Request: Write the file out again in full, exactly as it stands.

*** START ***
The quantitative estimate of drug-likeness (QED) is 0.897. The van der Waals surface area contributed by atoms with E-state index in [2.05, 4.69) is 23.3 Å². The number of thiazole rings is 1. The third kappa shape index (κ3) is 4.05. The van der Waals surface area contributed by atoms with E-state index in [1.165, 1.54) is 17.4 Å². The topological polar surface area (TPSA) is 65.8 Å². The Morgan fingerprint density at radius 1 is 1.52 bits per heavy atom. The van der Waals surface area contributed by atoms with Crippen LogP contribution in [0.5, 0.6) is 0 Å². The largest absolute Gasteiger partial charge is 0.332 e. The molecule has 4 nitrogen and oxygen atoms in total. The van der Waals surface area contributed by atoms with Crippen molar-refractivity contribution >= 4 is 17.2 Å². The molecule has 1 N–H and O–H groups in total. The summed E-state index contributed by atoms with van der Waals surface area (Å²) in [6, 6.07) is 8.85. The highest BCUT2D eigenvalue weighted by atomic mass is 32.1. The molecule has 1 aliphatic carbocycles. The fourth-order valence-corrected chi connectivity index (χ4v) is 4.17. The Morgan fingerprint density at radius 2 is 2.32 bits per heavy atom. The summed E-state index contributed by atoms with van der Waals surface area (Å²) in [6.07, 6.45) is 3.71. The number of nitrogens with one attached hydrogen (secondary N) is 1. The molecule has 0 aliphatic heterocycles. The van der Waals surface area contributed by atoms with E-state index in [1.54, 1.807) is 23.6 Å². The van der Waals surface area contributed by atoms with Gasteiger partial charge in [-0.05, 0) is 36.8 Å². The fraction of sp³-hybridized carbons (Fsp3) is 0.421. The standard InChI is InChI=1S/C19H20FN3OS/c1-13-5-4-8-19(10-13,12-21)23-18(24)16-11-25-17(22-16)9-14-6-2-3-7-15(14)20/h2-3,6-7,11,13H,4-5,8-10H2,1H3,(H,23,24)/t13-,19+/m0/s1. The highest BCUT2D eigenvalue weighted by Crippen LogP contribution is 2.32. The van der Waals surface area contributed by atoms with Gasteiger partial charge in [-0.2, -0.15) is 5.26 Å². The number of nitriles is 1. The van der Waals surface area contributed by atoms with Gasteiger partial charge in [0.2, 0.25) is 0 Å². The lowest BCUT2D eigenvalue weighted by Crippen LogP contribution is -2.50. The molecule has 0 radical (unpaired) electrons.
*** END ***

The quantitative estimate of drug-likeness (QED) is 0.897. The van der Waals surface area contributed by atoms with E-state index in [2.05, 4.69) is 23.3 Å². The number of thiazole rings is 1. The third kappa shape index (κ3) is 4.05. The van der Waals surface area contributed by atoms with E-state index in [1.165, 1.54) is 17.4 Å². The topological polar surface area (TPSA) is 65.8 Å². The Morgan fingerprint density at radius 1 is 1.52 bits per heavy atom. The van der Waals surface area contributed by atoms with Crippen LogP contribution in [0.5, 0.6) is 0 Å². The largest absolute Gasteiger partial charge is 0.332 e. The molecule has 4 nitrogen and oxygen atoms in total. The van der Waals surface area contributed by atoms with Crippen molar-refractivity contribution >= 4 is 17.2 Å². The molecule has 1 N–H and O–H groups in total. The summed E-state index contributed by atoms with van der Waals surface area (Å²) in [6, 6.07) is 8.85. The highest BCUT2D eigenvalue weighted by atomic mass is 32.1. The molecule has 1 aliphatic carbocycles. The fourth-order valence-corrected chi connectivity index (χ4v) is 4.17. The Morgan fingerprint density at radius 2 is 2.32 bits per heavy atom. The summed E-state index contributed by atoms with van der Waals surface area (Å²) in [6.07, 6.45) is 3.71. The number of nitrogens with one attached hydrogen (secondary N) is 1. The molecule has 0 aliphatic heterocycles. The van der Waals surface area contributed by atoms with E-state index in [1.54, 1.807) is 23.6 Å². The van der Waals surface area contributed by atoms with Gasteiger partial charge in [-0.05, 0) is 36.8 Å². The fraction of sp³-hybridized carbons (Fsp3) is 0.421. The standard InChI is InChI=1S/C19H20FN3OS/c1-13-5-4-8-19(10-13,12-21)23-18(24)16-11-25-17(22-16)9-14-6-2-3-7-15(14)20/h2-3,6-7,11,13H,4-5,8-10H2,1H3,(H,23,24)/t13-,19+/m0/s1. The highest BCUT2D eigenvalue weighted by Crippen LogP contribution is 2.32. The van der Waals surface area contributed by atoms with Gasteiger partial charge in [-0.2, -0.15) is 5.26 Å². The number of nitriles is 1. The van der Waals surface area contributed by atoms with Gasteiger partial charge in [0.2, 0.25) is 0 Å². The lowest BCUT2D eigenvalue weighted by Crippen LogP contribution is -2.50. The molecule has 0 radical (unpaired) electrons.